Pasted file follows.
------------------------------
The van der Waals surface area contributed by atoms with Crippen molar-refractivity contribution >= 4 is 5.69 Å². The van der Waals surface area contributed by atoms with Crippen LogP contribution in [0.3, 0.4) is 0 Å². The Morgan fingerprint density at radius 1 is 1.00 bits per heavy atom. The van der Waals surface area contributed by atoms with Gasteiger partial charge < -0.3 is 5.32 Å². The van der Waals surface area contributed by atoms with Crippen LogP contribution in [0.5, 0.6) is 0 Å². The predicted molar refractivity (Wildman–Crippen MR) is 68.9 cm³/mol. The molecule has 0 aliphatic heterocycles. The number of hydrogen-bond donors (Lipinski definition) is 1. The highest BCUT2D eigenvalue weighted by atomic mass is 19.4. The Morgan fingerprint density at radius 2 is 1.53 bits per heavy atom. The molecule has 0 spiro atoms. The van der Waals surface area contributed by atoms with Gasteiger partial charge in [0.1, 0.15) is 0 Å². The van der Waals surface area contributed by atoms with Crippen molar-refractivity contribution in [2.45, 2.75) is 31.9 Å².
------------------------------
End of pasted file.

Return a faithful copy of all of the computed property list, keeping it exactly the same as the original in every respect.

The van der Waals surface area contributed by atoms with Crippen molar-refractivity contribution >= 4 is 5.69 Å². The van der Waals surface area contributed by atoms with Crippen LogP contribution in [0.3, 0.4) is 0 Å². The Morgan fingerprint density at radius 1 is 1.00 bits per heavy atom. The van der Waals surface area contributed by atoms with Gasteiger partial charge < -0.3 is 5.32 Å². The van der Waals surface area contributed by atoms with Crippen LogP contribution in [0.5, 0.6) is 0 Å². The predicted molar refractivity (Wildman–Crippen MR) is 68.9 cm³/mol. The molecule has 0 aliphatic heterocycles. The number of hydrogen-bond donors (Lipinski definition) is 1. The highest BCUT2D eigenvalue weighted by atomic mass is 19.4. The Morgan fingerprint density at radius 2 is 1.53 bits per heavy atom. The molecule has 0 spiro atoms. The van der Waals surface area contributed by atoms with Gasteiger partial charge in [0.1, 0.15) is 0 Å². The van der Waals surface area contributed by atoms with Crippen molar-refractivity contribution in [2.45, 2.75) is 31.9 Å².